Goodyear has specifically designed new wider, stickier tires for the Z06. Called Goodyear Eagle F1 SC (Supercar) tires, they allow the Z06 to handle, brake and perform better than any production Corvette, ever. Sizewise, the new tires differ from the Goodyear Eagle F1 GS EMT tires on coupes and convertibles as follows:
While larger, these tires are much lighter than the EMT tires, reducing mass by a total of 10.6 kilograms (23.4 pounds). The new Eagle F1 SC tires have an asymmetric tread pattern to enable the fantastic cornering capabilities of the Z06. With the asymmetric pattern, the outside shoulder of the tire performs well in the dry, while the inside tread performs well in the wet. Taking mass out of the tires is extremely beneficial for wheel control because it reduces unsprung weight. It also reduces rotational mass, which improves acceleration and braking performance. Wheel control on the Z06 is also improved due to the more compliant sidewalls on these new, non-EMT tires.
Because these tires do not have the "run flat" capabilities of the EMT tires, it was necessary to develop a process for dealing with tire punctures, since Corvettes do not come equipped with a spare tire. In the case of the Z06, a GM Tire Inflator Kit is included that is capable of sealing punctures up to 5mm in diameter. The kit consists of a squeeze bottle filled with a non-flammable latex compound in an aqueous base, a nozzle that attaches to the tire valve, and a mini air compressor with a 12-volt adapter that plugs into the car's accessory power outlet. The kit functions safely in temperatures ranging from minus 20° F to 1400° F, under wet or dry conditions, and is easy, fast and clean to use. Similar inflator kits are successfully used by Mercedes and BMW, and Corvettes sold in Japan have been using this inflator kit since the introduction of the C5 in 1997. The latex compound in the tire inflator kits is not compatible with the tire valves used in Corvette's standard tire pressure monitoring system, so regular tire valves are used and that option is not offered on the Z06. There is a mass reduction of just over a half-pound as a result.
The Z06 receives several other refinements in addition to its unique engine, suspension, wheels and tires that either help it to be more functional or serve to differentiate its appearance, sometimes both.
On the Z06 only, both the windshield and backlite have been thinned to save weight. But resistance to stone chipping has been maintained. A total of 5.7 pounds was eliminated. There is cabin quietness as a result. But in a car like the Z06, we don't think anyone will care. Reducing the Z06's overall weight, boosting its power output by 40 hp, and broadening its operating range, made a significant improvement in the car's power-to-weight ratio. All told, Z06 is the lightest Corvette 38 pounds lighter than the former hardtop, 99 pounds lighter than the 2001 coupe and 95 pounds lighter than the 2001 convertible at just 3115 pounds. And remember, it's all about power-to-weight ratio. The result puts it in some very good company, as indicated in the chart.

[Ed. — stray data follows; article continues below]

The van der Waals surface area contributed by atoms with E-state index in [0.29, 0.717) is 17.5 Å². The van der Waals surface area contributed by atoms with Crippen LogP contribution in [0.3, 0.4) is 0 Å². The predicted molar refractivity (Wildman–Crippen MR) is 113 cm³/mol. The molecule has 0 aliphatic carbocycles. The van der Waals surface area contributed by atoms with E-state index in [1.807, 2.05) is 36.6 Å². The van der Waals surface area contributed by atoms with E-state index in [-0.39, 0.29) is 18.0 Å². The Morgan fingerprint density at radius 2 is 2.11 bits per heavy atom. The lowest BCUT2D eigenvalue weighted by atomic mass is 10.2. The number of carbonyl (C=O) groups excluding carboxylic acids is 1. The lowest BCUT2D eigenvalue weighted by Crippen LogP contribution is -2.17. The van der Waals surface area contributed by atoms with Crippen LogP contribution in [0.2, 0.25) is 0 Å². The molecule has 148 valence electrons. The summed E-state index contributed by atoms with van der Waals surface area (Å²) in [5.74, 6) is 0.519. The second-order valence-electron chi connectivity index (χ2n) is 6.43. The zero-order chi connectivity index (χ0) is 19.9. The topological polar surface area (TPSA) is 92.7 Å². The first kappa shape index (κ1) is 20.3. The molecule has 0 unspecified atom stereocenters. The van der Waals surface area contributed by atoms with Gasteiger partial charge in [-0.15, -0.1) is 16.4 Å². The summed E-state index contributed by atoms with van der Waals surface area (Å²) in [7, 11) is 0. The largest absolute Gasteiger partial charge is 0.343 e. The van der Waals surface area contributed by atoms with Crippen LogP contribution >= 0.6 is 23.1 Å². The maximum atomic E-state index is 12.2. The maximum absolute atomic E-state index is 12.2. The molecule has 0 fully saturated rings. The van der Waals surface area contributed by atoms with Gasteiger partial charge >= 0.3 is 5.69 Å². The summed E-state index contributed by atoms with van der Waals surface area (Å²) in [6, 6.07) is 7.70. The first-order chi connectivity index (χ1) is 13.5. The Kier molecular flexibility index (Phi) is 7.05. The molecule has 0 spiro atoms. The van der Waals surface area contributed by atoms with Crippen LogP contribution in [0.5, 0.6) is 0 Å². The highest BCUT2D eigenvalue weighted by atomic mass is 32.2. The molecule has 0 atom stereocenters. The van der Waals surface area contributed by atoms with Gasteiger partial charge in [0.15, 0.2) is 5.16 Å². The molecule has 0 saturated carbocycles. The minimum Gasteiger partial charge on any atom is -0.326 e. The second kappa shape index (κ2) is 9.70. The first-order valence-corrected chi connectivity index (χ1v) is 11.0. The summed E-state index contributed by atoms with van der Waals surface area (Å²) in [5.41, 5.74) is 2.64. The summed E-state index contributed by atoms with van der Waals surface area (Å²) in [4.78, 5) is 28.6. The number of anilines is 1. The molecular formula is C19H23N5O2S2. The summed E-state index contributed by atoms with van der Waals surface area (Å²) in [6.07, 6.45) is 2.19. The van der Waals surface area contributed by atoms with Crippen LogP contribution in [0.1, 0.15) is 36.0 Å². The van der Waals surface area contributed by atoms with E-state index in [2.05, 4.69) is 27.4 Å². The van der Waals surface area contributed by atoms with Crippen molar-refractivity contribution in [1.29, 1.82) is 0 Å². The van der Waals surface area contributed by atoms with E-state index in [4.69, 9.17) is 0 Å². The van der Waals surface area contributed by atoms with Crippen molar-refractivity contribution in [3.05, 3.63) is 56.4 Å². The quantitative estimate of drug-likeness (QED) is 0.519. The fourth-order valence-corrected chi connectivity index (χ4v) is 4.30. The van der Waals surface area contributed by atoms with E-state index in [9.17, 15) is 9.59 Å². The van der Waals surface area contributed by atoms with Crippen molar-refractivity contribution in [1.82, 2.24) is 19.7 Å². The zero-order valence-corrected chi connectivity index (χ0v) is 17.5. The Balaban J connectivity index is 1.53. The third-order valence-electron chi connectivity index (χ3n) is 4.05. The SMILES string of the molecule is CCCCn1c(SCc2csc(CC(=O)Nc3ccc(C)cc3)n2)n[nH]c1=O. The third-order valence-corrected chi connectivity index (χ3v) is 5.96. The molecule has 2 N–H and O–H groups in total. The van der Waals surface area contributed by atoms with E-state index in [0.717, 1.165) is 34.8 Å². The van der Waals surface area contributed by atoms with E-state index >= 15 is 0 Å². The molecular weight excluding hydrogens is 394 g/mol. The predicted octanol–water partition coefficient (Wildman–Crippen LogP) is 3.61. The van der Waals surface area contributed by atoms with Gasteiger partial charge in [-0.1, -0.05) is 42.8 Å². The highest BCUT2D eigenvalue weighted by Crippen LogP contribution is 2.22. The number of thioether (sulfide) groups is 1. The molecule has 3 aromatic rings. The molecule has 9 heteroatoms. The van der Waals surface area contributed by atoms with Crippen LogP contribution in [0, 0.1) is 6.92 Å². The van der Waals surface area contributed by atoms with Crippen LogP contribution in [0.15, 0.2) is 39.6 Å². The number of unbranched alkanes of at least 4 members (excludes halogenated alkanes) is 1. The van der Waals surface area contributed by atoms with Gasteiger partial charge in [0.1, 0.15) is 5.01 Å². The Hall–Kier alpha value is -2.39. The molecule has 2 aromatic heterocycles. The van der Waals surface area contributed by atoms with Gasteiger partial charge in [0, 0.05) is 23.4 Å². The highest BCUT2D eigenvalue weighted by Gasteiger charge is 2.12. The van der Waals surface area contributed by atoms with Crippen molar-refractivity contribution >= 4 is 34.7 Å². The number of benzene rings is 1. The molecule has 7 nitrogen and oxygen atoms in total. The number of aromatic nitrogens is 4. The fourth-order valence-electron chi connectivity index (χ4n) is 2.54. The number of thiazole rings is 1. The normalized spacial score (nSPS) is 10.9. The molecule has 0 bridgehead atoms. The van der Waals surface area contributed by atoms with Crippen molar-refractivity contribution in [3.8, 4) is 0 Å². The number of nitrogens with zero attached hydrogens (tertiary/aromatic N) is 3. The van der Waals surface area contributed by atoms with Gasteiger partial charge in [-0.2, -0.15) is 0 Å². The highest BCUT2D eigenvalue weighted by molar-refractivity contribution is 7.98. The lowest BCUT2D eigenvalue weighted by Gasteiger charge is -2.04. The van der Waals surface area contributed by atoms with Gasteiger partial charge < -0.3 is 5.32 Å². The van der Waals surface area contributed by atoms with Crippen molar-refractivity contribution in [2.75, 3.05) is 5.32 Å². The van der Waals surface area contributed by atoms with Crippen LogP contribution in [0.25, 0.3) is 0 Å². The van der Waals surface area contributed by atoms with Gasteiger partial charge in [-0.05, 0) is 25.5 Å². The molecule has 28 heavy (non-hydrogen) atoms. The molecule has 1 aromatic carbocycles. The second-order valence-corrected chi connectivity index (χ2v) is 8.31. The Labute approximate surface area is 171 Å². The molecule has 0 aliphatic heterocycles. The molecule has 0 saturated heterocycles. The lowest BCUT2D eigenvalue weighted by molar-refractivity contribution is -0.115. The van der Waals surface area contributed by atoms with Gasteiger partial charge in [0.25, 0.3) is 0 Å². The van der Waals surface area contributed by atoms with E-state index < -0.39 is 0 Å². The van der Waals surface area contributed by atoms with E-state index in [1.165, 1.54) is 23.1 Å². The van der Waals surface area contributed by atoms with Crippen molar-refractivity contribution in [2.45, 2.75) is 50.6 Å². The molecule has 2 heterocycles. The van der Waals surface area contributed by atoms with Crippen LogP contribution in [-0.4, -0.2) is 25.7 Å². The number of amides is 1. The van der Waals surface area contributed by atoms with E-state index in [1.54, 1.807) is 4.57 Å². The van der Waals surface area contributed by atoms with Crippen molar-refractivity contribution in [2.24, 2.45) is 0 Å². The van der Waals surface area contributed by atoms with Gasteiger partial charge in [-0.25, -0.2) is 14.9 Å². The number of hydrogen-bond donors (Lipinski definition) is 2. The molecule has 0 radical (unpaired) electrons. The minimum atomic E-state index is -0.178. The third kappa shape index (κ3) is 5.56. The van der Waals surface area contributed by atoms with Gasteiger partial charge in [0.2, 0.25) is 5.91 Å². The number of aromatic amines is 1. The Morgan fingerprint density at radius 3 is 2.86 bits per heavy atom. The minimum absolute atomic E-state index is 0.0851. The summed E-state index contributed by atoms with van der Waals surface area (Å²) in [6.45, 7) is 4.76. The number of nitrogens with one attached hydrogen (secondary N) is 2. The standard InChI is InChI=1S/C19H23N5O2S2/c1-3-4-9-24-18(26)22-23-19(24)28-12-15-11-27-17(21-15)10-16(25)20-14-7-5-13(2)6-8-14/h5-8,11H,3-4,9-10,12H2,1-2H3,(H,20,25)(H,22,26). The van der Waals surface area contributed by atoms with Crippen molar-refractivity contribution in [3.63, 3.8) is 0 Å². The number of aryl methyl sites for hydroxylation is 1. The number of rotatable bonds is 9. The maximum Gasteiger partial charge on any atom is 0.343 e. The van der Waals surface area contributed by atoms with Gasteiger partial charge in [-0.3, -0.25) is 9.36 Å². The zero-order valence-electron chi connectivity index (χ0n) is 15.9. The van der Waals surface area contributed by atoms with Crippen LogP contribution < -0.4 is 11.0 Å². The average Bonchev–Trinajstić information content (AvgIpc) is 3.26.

Having the best of both worlds reduced weight and increased power makes the Corvette Z06 a force to be reckoned with, on or off the track.
Functional air inlets in the center of the front fascia deliver cool air to the intake system. New air scoops on the rear rocker panels funnel air to the rear brakes for better cooling. Z06 rear brake temperatures are reduced by as much as 10 percent under competition conditions. Brake fade and wear are greatly reduced.
Z06 emblems are placed on the front fenders. Front and rear disc brake calipers on the Z06 are painted red. Inside, the Z06 includes a different instrument cluster with stylized graphics and a higher 6500 rpm redline.
The Z06's solid-black leather-trimmed seating surfaces include additional side bolstering to hold driver and passenger firmly in place during high lateral load maneuvers, and a Z06 logo is embroidered into the headrests. An optional interior with red accents on the seats, lower instrument panel and lower door panel is also available. In the glovebox, all Corvette owners will find a portfolio and a video that explains how (and how not) to use the car. The Z06 comes with its own unique portfolio, covering the features that are special to it. The Z06 video provides valuable tips on how to drive the car, including an interview with John Heinricy, famous Corvette engineer and race driver. The video also provides technical information regarding special GM High-Performance service parts that have been released for the car, such as special brake pads, additional chassis enhancements and a transmission oil cooler, plus other competition information. There is even information on driving schools where owners can go to learn to race, or hone their existing skills.
Every GM car and truck is subjected to certain durability test schedules, and Corvettes go through all of them. Then the fun begins. Corvette has a well-earned reputation for being a car that you can drive out of the showroom and onto a racetrack with little or no modification. To protect that reputation, Corvette engineers do things to the car that would tighten the sphincter muscle of the average driver. All Corvettes, not just the Z06, undergo 250 miles of full-bore autocross testing, 24 hours of road-course testing at competition speeds, and a grueling wide-open throttle test that has the car run at its 175-mph top speed until the gas tank runs dry about 30 minutes later. No question, the Z06 comes up as a very special version of a very special car. Somewhere, Zora Arkus-Duntov is smiling.
Copyright 2002 - Z06Vette.com - Photo Credits: General Motors Inc.